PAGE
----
Two Door Cinema ClubEdit this event
French imprint Kitsune Maison have been responsible for some of the most groundbreaking dance-orientated music this side of the Millennium. Mostly specialising in all things electronica, their compilations have proved pivotal in establishing the likes of Hot Chip, Crystal Castles and Simian Mobile Disco to a wider audience, while also throwing the odd guitar-fixated spanner in the works (Wolfmother!) every now and then for good measure. Tonight's joint headline show, as part of the Kitsune Tour should go some way towards enhancing their reputation even further, not to mention that of the artists on display.
First up are local three-piece Ronika, whose electro candy-pop is focused around the glamorous singer of the same name. While their twenty-minute set is quite pleasurable in places, it's hard to distinguish anything unique between her output and that of any of the La Rouxs, Little Boots or Marinas you'd care to mention. Nevertheless, 'Do Or Die' is a biting slab of defiant disco that would probably eat the aforementioned trio for breakfast and spit out the morsels one by one, so by no means dismiss them as gatecrashers to the emperor's fancy dress ball just yet.
The last time DiS caught up with Two Door Cinema Club was in front of a handful of bemused revellers at this year's V Festival. Out of place for sure, but certainly not out of their depth. Since then they've recruited a live drummer, which adds a ferocious bite to their distinctive angular punk you can actually dance to. Inbetween songs, frontman Alex Trimble makes quips about a friend in the audience's birthday ("buy him a soft drink as he's driving, we'll take your beers!") and the fact that the last time they played here hardly anyone turned up ("thanks Nottingham, there's at least 1000% more of you here than our last show at the Bodega!"). While his post-band future as an after dinner speaker may be assured, Two Door Cinema Club are focused on the here and now and with an armoury of tunes like the elasticated 'Something Good Can Work' and perky 'Undercover Martyn', their forthcoming as-yet-untitled debut album could be one of 2010's gems.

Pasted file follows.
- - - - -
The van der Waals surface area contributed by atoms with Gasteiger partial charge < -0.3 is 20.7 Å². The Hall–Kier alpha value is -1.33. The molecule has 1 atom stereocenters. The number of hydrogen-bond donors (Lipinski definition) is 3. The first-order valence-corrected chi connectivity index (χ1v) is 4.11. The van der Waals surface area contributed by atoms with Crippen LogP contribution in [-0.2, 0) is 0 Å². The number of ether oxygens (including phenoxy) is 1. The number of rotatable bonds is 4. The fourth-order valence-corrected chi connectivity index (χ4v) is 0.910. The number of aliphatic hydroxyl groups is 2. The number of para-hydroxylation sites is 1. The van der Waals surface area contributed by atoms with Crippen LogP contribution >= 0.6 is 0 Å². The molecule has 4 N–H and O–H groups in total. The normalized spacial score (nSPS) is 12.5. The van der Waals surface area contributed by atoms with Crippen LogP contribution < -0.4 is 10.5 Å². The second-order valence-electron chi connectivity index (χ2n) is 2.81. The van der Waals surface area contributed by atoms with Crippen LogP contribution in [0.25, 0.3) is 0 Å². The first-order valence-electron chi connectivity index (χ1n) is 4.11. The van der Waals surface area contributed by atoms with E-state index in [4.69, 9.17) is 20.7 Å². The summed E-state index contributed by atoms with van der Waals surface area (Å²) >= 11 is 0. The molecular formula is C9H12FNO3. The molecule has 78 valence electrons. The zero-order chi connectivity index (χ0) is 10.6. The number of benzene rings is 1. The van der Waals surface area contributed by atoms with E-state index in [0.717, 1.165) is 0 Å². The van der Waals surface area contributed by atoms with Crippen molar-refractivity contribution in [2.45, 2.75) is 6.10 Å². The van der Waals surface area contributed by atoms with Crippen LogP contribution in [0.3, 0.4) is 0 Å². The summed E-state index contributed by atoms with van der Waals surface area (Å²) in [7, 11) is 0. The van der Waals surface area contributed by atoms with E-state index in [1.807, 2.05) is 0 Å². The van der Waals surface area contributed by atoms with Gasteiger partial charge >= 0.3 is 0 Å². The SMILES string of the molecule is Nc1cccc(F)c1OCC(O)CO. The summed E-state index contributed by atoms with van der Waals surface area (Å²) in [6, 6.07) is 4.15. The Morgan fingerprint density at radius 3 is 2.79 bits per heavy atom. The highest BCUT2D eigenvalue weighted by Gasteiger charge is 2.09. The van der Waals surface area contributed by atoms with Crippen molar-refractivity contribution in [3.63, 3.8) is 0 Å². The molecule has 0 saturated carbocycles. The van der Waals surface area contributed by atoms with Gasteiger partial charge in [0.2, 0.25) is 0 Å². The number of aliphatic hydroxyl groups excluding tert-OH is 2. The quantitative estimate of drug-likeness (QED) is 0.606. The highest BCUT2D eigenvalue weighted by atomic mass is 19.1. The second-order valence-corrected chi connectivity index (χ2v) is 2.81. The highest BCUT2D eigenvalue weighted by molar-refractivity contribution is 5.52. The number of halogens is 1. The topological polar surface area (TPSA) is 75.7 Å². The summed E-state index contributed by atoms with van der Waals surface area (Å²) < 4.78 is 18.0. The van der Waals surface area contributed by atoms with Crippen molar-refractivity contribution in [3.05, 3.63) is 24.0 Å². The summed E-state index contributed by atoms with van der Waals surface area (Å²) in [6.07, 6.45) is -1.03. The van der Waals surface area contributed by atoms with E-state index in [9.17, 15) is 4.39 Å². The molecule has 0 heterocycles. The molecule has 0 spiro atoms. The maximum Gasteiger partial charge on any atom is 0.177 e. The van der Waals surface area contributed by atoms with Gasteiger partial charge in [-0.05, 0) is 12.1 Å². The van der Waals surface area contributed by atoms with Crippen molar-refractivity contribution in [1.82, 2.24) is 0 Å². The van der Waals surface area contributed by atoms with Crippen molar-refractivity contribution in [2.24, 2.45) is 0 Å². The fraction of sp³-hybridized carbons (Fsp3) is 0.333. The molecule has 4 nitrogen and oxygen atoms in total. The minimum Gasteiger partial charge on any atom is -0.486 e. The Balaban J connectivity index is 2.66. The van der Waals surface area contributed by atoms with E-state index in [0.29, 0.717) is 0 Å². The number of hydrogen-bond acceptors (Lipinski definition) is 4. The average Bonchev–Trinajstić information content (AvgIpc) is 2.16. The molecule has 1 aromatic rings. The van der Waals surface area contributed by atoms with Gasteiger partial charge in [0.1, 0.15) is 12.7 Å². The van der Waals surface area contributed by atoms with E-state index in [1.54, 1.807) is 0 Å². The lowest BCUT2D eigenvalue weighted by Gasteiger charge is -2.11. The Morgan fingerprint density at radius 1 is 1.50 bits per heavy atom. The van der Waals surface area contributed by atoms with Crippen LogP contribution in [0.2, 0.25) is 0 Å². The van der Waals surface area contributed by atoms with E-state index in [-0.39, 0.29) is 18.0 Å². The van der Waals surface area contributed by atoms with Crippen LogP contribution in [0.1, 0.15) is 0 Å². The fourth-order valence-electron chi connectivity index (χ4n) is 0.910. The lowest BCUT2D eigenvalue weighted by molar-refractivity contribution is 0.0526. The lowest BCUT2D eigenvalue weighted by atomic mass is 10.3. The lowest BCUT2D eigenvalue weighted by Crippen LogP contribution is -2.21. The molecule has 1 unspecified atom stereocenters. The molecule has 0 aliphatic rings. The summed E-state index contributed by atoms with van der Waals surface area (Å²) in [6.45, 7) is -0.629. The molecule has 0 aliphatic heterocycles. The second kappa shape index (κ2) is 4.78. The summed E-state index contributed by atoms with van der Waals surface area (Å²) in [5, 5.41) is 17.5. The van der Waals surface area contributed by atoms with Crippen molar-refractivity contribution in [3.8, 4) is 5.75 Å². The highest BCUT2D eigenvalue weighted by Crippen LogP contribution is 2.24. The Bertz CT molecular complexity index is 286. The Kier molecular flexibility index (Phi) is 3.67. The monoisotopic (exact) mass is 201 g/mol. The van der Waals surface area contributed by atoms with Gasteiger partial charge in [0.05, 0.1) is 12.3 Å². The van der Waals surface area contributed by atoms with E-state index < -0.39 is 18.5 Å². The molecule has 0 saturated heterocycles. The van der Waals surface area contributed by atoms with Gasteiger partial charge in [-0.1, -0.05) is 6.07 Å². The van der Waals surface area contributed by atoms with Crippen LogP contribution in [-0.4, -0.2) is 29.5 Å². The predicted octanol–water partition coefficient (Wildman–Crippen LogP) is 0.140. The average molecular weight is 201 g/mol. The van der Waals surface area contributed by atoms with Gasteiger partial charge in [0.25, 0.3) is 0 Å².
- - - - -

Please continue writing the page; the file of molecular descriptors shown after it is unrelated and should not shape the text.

Mancunians Delphic know a thing or two about history. They have one of their own for starters, having almost broken through a few years back under the guise of Snowfight In The City Centre, an earnest if predictable melancholic guitar-based inference. Since then, they've taken the scenic route via clubland to re-evaluate and ultimately re-invent themselves and judging by tonight's set, that hiatus and subsequent change in direction has worked a treat.
Logistical connections will no doubt ensure comparisons with New Order and Doves ensue, and certainly in the case of the closing 'Counterpoint', it's hard to get away from the former's influence, particularly in the bass sound. However, the five songs that go before represent a diverse collage of styles and genres that, in theory, probably shouldn't be utilised together, yet in practice they form a perfect blend of cross-pollination. You want Underworld jamming with U2? Check current single 'This Momentary'. How about 808 State riding bareback with Phoenix steering the reins? Forthcoming 45 'Halcyon' leads the way there. While there have been many attempts in the past to fuse the two hybrids of dance and rock, most have fallen away by the wayside, mostly due to an inherent confusion that often results in trying too hard. Delphic on the other hand give the impression that they're teachers rather than students of such cross functional working. Could this be the moment where Jack became the Master of all trades? We'd certainly like to think so...
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